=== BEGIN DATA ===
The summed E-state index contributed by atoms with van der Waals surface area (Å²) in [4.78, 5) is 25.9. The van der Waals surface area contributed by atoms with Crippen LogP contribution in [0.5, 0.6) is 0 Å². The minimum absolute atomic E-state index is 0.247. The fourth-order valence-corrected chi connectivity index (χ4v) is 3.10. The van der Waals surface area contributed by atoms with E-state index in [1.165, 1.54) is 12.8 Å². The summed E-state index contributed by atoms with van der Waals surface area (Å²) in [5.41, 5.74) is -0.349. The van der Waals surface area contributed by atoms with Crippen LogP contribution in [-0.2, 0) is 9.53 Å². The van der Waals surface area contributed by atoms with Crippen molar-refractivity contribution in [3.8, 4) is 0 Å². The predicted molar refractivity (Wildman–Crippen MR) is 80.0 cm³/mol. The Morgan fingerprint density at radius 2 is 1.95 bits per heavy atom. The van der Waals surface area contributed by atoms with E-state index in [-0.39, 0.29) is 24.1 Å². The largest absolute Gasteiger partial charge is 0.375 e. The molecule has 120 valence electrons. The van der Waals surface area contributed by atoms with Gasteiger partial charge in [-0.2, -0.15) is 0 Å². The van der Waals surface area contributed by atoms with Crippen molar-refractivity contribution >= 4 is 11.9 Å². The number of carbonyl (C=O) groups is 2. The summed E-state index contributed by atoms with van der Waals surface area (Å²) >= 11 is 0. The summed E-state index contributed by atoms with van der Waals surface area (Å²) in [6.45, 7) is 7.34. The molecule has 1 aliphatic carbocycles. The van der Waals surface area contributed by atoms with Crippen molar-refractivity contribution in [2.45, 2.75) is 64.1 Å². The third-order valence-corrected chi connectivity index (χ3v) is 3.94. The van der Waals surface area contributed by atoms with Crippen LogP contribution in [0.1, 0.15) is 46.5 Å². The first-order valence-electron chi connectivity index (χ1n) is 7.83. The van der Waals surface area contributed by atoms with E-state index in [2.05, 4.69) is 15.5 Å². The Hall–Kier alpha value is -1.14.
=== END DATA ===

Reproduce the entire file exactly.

The summed E-state index contributed by atoms with van der Waals surface area (Å²) in [4.78, 5) is 25.9. The van der Waals surface area contributed by atoms with Crippen LogP contribution in [0.5, 0.6) is 0 Å². The minimum absolute atomic E-state index is 0.247. The fourth-order valence-corrected chi connectivity index (χ4v) is 3.10. The van der Waals surface area contributed by atoms with E-state index in [1.165, 1.54) is 12.8 Å². The summed E-state index contributed by atoms with van der Waals surface area (Å²) in [5.41, 5.74) is -0.349. The van der Waals surface area contributed by atoms with Crippen LogP contribution in [-0.2, 0) is 9.53 Å². The van der Waals surface area contributed by atoms with Crippen molar-refractivity contribution in [3.8, 4) is 0 Å². The predicted molar refractivity (Wildman–Crippen MR) is 80.0 cm³/mol. The Morgan fingerprint density at radius 2 is 1.95 bits per heavy atom. The van der Waals surface area contributed by atoms with E-state index in [-0.39, 0.29) is 24.1 Å². The largest absolute Gasteiger partial charge is 0.375 e. The molecule has 120 valence electrons. The van der Waals surface area contributed by atoms with Gasteiger partial charge in [-0.2, -0.15) is 0 Å². The van der Waals surface area contributed by atoms with Crippen molar-refractivity contribution >= 4 is 11.9 Å². The number of carbonyl (C=O) groups is 2. The summed E-state index contributed by atoms with van der Waals surface area (Å²) >= 11 is 0. The summed E-state index contributed by atoms with van der Waals surface area (Å²) in [6.45, 7) is 7.34. The molecule has 1 aliphatic carbocycles. The van der Waals surface area contributed by atoms with Crippen molar-refractivity contribution in [2.45, 2.75) is 64.1 Å². The third-order valence-corrected chi connectivity index (χ3v) is 3.94. The van der Waals surface area contributed by atoms with Crippen LogP contribution in [0.1, 0.15) is 46.5 Å². The first-order valence-electron chi connectivity index (χ1n) is 7.83. The van der Waals surface area contributed by atoms with E-state index in [2.05, 4.69) is 15.5 Å². The Hall–Kier alpha value is -1.14.